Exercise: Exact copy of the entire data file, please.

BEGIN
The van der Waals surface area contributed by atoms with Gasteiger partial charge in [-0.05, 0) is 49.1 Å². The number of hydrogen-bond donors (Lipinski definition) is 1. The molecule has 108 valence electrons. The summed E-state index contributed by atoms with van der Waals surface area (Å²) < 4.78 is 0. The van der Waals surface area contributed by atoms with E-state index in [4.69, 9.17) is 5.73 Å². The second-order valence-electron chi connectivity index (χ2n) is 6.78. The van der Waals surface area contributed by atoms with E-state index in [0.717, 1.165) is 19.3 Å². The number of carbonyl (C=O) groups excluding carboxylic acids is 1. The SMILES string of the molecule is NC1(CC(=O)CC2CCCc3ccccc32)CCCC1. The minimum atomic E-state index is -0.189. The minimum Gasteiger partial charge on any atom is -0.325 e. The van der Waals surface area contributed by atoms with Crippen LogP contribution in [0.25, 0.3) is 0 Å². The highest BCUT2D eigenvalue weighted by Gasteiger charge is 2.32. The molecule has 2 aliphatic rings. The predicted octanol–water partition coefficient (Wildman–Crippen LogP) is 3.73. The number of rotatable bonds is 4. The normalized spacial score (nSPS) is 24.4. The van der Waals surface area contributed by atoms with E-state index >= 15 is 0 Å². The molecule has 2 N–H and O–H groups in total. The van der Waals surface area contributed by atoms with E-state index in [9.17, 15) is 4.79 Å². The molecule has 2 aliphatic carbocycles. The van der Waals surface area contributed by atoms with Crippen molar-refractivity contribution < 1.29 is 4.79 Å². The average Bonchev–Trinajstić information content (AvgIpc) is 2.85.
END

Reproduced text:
The van der Waals surface area contributed by atoms with Gasteiger partial charge in [-0.05, 0) is 49.1 Å². The number of hydrogen-bond donors (Lipinski definition) is 1. The molecule has 108 valence electrons. The summed E-state index contributed by atoms with van der Waals surface area (Å²) < 4.78 is 0. The van der Waals surface area contributed by atoms with E-state index in [4.69, 9.17) is 5.73 Å². The second-order valence-electron chi connectivity index (χ2n) is 6.78. The van der Waals surface area contributed by atoms with E-state index in [0.717, 1.165) is 19.3 Å². The number of carbonyl (C=O) groups excluding carboxylic acids is 1. The SMILES string of the molecule is NC1(CC(=O)CC2CCCc3ccccc32)CCCC1. The minimum atomic E-state index is -0.189. The minimum Gasteiger partial charge on any atom is -0.325 e. The van der Waals surface area contributed by atoms with Crippen LogP contribution in [0.25, 0.3) is 0 Å². The highest BCUT2D eigenvalue weighted by Gasteiger charge is 2.32. The molecule has 2 aliphatic rings. The predicted octanol–water partition coefficient (Wildman–Crippen LogP) is 3.73. The number of rotatable bonds is 4. The normalized spacial score (nSPS) is 24.4. The van der Waals surface area contributed by atoms with E-state index >= 15 is 0 Å². The molecule has 2 N–H and O–H groups in total. The van der Waals surface area contributed by atoms with E-state index in [9.17, 15) is 4.79 Å². The molecule has 2 aliphatic carbocycles. The van der Waals surface area contributed by atoms with Crippen molar-refractivity contribution < 1.29 is 4.79 Å². The average Bonchev–Trinajstić information content (AvgIpc) is 2.85.